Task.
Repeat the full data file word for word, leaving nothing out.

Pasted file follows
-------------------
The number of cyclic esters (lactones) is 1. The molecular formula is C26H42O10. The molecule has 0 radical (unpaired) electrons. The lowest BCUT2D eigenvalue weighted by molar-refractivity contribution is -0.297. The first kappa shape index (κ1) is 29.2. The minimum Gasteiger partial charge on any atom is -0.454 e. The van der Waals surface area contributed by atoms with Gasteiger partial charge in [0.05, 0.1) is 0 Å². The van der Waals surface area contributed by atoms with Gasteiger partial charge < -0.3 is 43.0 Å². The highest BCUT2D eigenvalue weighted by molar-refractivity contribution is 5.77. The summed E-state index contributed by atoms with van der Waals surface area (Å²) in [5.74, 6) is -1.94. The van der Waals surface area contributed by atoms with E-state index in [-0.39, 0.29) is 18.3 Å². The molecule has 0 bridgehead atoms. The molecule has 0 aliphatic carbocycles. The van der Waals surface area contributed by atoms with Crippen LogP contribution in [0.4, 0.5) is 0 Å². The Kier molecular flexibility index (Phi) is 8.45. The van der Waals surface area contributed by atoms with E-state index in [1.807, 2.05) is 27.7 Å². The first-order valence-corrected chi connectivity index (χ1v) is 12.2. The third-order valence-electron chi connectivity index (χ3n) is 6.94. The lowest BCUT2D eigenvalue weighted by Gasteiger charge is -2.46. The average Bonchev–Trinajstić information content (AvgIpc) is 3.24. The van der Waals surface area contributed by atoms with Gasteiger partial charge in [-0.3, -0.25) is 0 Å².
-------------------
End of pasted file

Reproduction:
The number of cyclic esters (lactones) is 1. The molecular formula is C26H42O10. The molecule has 0 radical (unpaired) electrons. The lowest BCUT2D eigenvalue weighted by molar-refractivity contribution is -0.297. The first kappa shape index (κ1) is 29.2. The minimum Gasteiger partial charge on any atom is -0.454 e. The van der Waals surface area contributed by atoms with Gasteiger partial charge in [0.05, 0.1) is 0 Å². The van der Waals surface area contributed by atoms with Gasteiger partial charge < -0.3 is 43.0 Å². The highest BCUT2D eigenvalue weighted by molar-refractivity contribution is 5.77. The summed E-state index contributed by atoms with van der Waals surface area (Å²) in [5.74, 6) is -1.94. The van der Waals surface area contributed by atoms with E-state index in [-0.39, 0.29) is 18.3 Å². The molecule has 0 bridgehead atoms. The molecule has 0 aliphatic carbocycles. The van der Waals surface area contributed by atoms with Crippen LogP contribution in [0.4, 0.5) is 0 Å². The Kier molecular flexibility index (Phi) is 8.45. The van der Waals surface area contributed by atoms with E-state index in [1.807, 2.05) is 27.7 Å². The first-order valence-corrected chi connectivity index (χ1v) is 12.2. The third-order valence-electron chi connectivity index (χ3n) is 6.94. The lowest BCUT2D eigenvalue weighted by Gasteiger charge is -2.46. The average Bonchev–Trinajstić information content (AvgIpc) is 3.24. The van der Waals surface area contributed by atoms with Gasteiger partial charge in [-0.3, -0.25) is 0 Å².